Fragments of a Compelling Story
Oregon writers debut novel a hack job, literally
by John Locanthi
Remember the old days of pulp fiction, when writers eschewed plotlines and pithy social commentary in favor of stories loaded with violence, gore and sex? In Natasha Stultzs self-published venture into fiction writing, Fragments of a Social Conscience, the Eugene author confronts the reader with far more brutality than any non-sociopath could ever dream up.
This macabre novella follows Saffron, a freelance journalist from Saddle Foot, Ore., as she covers the exploits of Angel, a serial killer/environmentalist seeking revenge for her dearly departed father. There is a plot, but it serves as little more than a vehicle for the reader to get from grisly murder to grislier murder. Angels killings are meant to represent a kind of poetic justice, as when a governor interested in deforestation is put through a wood chipper, but such violence goes comically overboard the further one gets into the story. Is being anally raped by a mastiff and then electrocuted truly a fitting end for a sex trafficker? Or a whaler having his penis impaled by the bone of a whale?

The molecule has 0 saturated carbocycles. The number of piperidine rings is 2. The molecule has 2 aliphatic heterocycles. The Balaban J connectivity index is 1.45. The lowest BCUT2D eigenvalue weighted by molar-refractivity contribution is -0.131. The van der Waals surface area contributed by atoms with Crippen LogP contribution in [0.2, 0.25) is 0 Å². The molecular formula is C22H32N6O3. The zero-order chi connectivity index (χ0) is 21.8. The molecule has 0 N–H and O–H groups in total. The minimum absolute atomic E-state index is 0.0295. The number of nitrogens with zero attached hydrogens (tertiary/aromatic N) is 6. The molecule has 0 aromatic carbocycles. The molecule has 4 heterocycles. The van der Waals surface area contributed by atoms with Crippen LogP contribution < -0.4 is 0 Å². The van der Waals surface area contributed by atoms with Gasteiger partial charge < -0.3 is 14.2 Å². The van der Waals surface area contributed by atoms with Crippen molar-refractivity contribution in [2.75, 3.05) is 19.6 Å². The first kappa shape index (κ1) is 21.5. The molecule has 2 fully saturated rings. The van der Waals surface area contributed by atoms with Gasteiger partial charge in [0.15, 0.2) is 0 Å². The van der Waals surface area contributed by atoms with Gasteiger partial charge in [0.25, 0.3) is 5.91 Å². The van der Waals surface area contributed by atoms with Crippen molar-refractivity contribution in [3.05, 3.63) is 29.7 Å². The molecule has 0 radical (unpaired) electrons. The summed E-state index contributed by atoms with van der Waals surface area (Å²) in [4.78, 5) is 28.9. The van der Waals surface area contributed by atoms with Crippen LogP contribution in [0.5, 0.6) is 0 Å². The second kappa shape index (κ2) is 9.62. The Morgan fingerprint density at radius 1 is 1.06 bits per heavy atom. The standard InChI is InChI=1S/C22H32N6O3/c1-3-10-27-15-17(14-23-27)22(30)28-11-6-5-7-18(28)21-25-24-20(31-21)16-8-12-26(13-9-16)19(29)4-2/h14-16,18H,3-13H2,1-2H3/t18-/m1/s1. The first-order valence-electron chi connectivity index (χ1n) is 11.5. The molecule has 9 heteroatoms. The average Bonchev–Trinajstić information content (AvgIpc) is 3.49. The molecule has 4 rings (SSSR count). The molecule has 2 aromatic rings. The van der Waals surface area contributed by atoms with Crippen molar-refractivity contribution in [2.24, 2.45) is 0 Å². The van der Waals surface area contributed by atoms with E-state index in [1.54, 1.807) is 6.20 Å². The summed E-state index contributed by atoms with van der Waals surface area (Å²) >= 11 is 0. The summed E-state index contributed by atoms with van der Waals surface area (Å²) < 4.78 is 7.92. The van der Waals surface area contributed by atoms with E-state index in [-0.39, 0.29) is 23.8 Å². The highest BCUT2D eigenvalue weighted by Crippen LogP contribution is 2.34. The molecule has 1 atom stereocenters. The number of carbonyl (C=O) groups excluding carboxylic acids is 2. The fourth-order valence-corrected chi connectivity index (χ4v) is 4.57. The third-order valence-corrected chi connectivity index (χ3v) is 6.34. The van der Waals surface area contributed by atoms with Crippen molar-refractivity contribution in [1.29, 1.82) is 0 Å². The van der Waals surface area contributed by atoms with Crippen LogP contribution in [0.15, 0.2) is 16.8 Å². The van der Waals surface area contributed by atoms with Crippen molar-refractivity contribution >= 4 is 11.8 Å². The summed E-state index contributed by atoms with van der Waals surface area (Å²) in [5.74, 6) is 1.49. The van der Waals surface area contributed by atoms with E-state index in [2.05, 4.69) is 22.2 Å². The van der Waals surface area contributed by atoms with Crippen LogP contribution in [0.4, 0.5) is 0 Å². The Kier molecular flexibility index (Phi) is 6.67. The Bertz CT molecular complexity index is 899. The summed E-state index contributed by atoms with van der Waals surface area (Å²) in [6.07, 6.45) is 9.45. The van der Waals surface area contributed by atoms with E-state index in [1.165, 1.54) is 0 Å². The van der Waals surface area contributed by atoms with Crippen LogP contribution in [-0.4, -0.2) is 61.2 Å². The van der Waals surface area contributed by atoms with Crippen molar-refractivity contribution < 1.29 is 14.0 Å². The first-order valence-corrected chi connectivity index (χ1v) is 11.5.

All the while, the author makes very certain just how frequently (and easily) the characters are sexually aroused, be it by committing a gruesome murder or being questioned by federal agents. The vast majority of the characters simply want to knock boots with every person they meet. The whole book reads like a pornographers take on David Finchers film noir Se7en.
Fragments is a very raw ã by which I mean unedited ã exploration into the “divine work” of a demented sociopath. The transitions between scenes are unmarked, rare double contractions are used, some terms are explained on the second reference, if at all, and frequent word choice errors mar the unnumbered pages. While there is a thirteenth chapter and a fifteenth one, Chapter 14 is strangely absent from the book ã kidnapped, perhaps, by a serial killer.
This novel is a prudent reminder that, while anyone can publish a book these days, its not an easy task: Take your time, and work with a good editor.
Fragments of a Social Conscience is available at Amazon.com for $12.33 in book form, $2.99 on your Kindle and is for sale at Blue Moon Books.